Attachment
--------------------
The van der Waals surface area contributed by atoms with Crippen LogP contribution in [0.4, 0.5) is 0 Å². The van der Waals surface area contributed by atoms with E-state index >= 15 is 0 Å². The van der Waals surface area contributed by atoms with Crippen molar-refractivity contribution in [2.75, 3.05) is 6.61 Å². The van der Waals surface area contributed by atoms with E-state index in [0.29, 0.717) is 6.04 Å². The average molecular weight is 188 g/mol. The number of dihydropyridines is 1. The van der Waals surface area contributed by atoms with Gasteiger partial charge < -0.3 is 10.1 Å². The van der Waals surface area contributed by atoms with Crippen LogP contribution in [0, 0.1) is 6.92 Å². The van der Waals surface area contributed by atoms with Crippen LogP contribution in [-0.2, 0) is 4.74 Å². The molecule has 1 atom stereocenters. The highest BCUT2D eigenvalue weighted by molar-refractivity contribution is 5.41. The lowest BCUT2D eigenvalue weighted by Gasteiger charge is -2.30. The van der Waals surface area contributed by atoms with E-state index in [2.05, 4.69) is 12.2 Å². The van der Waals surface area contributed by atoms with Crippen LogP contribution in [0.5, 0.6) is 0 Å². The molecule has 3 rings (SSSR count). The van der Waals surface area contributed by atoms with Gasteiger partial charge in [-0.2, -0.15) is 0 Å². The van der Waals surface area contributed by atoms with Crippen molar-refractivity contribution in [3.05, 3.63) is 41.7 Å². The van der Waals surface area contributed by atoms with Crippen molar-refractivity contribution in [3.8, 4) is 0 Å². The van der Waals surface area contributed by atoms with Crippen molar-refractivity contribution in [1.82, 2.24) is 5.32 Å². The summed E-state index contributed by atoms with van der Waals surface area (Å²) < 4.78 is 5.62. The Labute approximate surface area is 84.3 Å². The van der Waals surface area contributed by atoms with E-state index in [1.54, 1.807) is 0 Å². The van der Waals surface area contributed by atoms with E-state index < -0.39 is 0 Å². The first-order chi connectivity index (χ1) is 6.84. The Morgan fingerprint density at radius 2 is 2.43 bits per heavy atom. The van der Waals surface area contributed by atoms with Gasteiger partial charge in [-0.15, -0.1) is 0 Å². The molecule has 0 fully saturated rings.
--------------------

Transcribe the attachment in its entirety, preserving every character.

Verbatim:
The van der Waals surface area contributed by atoms with Crippen LogP contribution in [0.4, 0.5) is 0 Å². The van der Waals surface area contributed by atoms with E-state index >= 15 is 0 Å². The van der Waals surface area contributed by atoms with Crippen molar-refractivity contribution in [2.75, 3.05) is 6.61 Å². The van der Waals surface area contributed by atoms with E-state index in [0.29, 0.717) is 6.04 Å². The average molecular weight is 188 g/mol. The number of dihydropyridines is 1. The van der Waals surface area contributed by atoms with Gasteiger partial charge < -0.3 is 10.1 Å². The van der Waals surface area contributed by atoms with Crippen LogP contribution in [0, 0.1) is 6.92 Å². The van der Waals surface area contributed by atoms with Crippen LogP contribution in [-0.2, 0) is 4.74 Å². The molecule has 1 atom stereocenters. The highest BCUT2D eigenvalue weighted by molar-refractivity contribution is 5.41. The lowest BCUT2D eigenvalue weighted by Gasteiger charge is -2.30. The van der Waals surface area contributed by atoms with E-state index in [2.05, 4.69) is 12.2 Å². The van der Waals surface area contributed by atoms with Crippen LogP contribution in [0.5, 0.6) is 0 Å². The molecule has 3 rings (SSSR count). The van der Waals surface area contributed by atoms with Gasteiger partial charge in [-0.2, -0.15) is 0 Å². The van der Waals surface area contributed by atoms with Crippen molar-refractivity contribution in [3.05, 3.63) is 41.7 Å². The van der Waals surface area contributed by atoms with Crippen molar-refractivity contribution in [3.8, 4) is 0 Å². The van der Waals surface area contributed by atoms with Crippen molar-refractivity contribution in [1.82, 2.24) is 5.32 Å². The summed E-state index contributed by atoms with van der Waals surface area (Å²) < 4.78 is 5.62. The Labute approximate surface area is 84.3 Å². The van der Waals surface area contributed by atoms with E-state index in [1.54, 1.807) is 0 Å². The van der Waals surface area contributed by atoms with E-state index < -0.39 is 0 Å². The first-order chi connectivity index (χ1) is 6.84. The Morgan fingerprint density at radius 2 is 2.43 bits per heavy atom. The van der Waals surface area contributed by atoms with Gasteiger partial charge in [-0.15, -0.1) is 0 Å². The molecule has 0 fully saturated rings.